Located 30 minutes away from Saint-Raphaël, in the foothills of the Alpes de Haute Provence, we find the hilltop villages of Pays de Fayence. Bagnols-en-Forêt, Callian, Fayence, Mons, Montauroux, Saint-Paul-en-Forêt, Seillans, Tanneron and Tourrettes, all of which offer visitors a rich cultural heritage. Having already toured Fayence, let’s have a look at some of the others which we regularly cycle either through or past. I had hoped to visit all of them in turn but a second lockdown in France has put that on hold, so I’ll be dipping into my photo archives.
Next door to Fayence is Tourrettes, a picturesque village built on an escarpment at an altitude of 400 metres ( 1,312 ft). Its name first appears in 1032 in the records of the Lérins monastery, probably because it was the site of a small wooden fort with towers. The fort may be long gone but Tourrettes has plenty of other attractions around its beautiful and incredible labyrinth of cobbled streets: open-air museum, artists’ studios, Museum of Art and Essays, St André church, magnificent bell tower, Chapel of the Penitents, Lavoir du Boudoura, and its Clock Tower – the highest point in the village.
And that’s not all. The Château du Puy, now a private property, was built in 1830 by General Fabre, a Tourrettan polytechnician in the service of the Emperor of Russia for over 20 years, which was inspired by the St. Petersburg Naval Cadet School. Jacques-Alexandre Fabre (1782-1844) had been lent by Napoleon I to the Russian tsar to build road infrastructure in Russia.
Mons, classified as a “Village of character” on its rocky promontory at an altitude of 814 metres (2,670 ft), dominates the Mediterranean coast. The village extends from fMont Lachens 1715 m (5,626 ft), at the top of the Var, to the confluence of the Siagne at 242 m (794 ft), which explains the exceptional variety of its flora: broom, lavender, cotton cistus, thyme, red valerian, mugwort … But also wild orchids.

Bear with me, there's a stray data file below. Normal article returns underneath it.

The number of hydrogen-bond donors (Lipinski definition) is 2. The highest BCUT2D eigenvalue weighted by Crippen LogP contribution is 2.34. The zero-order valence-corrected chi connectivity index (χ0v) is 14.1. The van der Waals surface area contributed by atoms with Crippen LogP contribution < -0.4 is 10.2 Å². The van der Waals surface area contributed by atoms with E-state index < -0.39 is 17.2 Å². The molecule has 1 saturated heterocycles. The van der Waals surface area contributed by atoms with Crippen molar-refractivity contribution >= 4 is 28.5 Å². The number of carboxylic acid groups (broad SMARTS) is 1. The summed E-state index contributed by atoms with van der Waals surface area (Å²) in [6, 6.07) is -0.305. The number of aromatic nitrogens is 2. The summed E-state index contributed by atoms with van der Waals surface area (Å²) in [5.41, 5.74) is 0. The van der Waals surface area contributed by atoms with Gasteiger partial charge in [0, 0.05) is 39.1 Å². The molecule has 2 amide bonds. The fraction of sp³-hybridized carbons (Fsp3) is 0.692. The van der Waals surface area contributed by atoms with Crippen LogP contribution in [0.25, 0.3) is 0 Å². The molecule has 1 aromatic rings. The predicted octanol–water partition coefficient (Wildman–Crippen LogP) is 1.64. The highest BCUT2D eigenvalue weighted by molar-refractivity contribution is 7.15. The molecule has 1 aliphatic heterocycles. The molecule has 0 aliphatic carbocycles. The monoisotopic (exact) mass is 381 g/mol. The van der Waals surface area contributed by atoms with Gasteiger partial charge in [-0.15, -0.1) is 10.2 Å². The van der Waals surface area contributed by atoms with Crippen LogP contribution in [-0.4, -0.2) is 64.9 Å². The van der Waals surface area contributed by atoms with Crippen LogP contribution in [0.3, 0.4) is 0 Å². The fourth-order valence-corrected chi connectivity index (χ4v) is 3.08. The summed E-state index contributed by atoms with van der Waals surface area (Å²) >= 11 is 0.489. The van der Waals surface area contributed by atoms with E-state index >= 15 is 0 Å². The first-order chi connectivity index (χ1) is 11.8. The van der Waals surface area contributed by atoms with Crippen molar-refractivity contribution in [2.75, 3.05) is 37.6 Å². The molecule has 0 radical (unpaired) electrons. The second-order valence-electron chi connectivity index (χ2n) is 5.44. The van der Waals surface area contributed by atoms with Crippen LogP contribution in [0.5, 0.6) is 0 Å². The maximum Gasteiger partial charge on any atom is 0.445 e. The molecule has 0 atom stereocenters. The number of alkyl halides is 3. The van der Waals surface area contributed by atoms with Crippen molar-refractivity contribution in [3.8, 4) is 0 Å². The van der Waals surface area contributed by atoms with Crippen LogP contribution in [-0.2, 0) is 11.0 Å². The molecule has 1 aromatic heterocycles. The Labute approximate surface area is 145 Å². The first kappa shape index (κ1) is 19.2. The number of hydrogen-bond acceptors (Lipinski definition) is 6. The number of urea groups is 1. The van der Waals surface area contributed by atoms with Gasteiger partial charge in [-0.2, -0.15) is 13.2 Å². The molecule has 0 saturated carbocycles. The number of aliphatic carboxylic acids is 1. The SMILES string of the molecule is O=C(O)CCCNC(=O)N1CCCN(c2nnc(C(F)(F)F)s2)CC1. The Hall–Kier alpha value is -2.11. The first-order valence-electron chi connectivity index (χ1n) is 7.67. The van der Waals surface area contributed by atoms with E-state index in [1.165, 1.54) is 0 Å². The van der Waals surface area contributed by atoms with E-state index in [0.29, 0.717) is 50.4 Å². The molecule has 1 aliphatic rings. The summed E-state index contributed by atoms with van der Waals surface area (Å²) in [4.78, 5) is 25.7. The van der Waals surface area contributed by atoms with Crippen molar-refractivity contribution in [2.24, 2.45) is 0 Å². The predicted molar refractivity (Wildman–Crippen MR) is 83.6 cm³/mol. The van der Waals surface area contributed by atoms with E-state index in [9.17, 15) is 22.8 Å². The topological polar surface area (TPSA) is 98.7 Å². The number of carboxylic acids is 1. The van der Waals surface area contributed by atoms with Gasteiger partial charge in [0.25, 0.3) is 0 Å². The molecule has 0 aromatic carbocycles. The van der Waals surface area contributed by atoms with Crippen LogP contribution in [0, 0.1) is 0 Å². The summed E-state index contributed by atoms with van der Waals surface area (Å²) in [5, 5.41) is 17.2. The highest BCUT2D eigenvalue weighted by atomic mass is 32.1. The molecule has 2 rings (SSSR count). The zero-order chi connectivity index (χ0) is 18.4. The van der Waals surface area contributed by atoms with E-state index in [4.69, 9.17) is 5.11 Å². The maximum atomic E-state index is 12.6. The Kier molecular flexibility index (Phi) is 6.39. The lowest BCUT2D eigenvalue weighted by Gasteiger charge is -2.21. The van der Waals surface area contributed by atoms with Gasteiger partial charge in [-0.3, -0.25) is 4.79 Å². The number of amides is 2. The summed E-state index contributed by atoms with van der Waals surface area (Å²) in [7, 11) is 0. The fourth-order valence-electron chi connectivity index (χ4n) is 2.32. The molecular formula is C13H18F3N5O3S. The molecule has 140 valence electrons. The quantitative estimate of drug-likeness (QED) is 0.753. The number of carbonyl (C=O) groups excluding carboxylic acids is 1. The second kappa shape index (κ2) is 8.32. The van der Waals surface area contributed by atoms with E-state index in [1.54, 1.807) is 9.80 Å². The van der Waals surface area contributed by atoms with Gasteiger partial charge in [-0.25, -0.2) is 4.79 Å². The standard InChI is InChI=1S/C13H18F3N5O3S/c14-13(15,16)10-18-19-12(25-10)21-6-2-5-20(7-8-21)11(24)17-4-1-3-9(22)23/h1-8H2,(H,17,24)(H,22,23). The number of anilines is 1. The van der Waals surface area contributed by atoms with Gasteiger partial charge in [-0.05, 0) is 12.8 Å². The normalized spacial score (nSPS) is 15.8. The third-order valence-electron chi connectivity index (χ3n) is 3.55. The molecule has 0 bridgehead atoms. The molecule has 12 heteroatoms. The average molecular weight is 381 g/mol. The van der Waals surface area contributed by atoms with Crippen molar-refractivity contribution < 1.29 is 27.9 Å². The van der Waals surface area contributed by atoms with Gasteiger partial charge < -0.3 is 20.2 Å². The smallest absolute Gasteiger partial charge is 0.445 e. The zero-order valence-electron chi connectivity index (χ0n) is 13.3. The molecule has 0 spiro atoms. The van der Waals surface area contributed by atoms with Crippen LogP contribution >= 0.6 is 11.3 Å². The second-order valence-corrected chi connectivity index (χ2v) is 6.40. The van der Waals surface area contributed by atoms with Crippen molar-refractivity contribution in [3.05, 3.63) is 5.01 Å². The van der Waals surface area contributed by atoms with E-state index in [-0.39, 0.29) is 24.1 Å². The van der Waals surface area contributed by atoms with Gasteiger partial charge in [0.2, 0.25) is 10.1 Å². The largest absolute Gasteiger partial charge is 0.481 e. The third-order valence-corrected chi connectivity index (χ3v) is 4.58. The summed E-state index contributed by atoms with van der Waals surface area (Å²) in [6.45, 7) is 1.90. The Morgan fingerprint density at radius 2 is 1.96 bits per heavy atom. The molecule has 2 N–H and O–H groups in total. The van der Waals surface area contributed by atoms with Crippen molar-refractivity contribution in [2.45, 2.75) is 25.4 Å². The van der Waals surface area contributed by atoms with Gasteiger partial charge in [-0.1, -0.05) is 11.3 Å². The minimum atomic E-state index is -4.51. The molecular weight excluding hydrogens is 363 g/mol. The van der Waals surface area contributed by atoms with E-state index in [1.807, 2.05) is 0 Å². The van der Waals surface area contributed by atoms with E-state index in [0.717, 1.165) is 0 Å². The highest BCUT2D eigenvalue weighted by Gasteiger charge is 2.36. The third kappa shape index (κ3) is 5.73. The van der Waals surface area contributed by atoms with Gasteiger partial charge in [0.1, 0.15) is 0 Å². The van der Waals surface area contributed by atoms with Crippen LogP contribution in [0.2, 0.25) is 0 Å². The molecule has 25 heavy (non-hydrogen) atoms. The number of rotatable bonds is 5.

The site of a prehistoric settlement, as its many dolmens (single-chamber megalithic tombs) testify. In 1st century AD, the Romans collected water from the sources of the Siagne below the village and built a 41.5 km (26 miles) long aqueduct to supply the town of Fréjus with water. The village however really developed from 10th to 13th centuries onwards as evidenced by its old walls, porches, arcades, sculpted doors, renaissance windows, romantic squares, washhouses, fountains and more.
The best views of the surrounding countryside, and even the sea, is from the Square Saint-Sébastien. At night, you can even see the Cap Camarat lighthouse, near St-Tropez.
Here are some of the other sights that make Mons a charming village to visit.
Nicknamed “the balcony of the Estérel”, Montauroux was built during 11th century in tiers rising between 100 et 400 metres (328 – 1,312 ft) above sea level. But as Montauroux is hidden in a lush vegetation, it’s difficult to see it from far away! There’s the big, traditional washhouse at the foot of the village, on top of which is the main square. Pretty little streets lined with colourful houses and punctuated by small squares, fountains and some shops and cafés all lead off the main square.
All the streets lead to the top of the village and the Saint-Barthélemy parish church with its square bell tower topped by a wrought-iron campanile. Built around 1630 by the White Penitents with stones from a long-gone fortress, it’s architecturally quite plain. But its interior has a barrel vaulted ceiling and painted wooden panels that cover the walls and ceiling, plus a large painting of Saint Bartholomew and the Annunciation behind the altar. Once the property of Christian Dior, he bequeathed the chapel to the town in 1953 who then had it restored. The famous designer himself lived in the magnificent 19th century Château de la Colle Noir that dominates the plain of Montauroux.
I’ll cover more of these charming villages in later posts.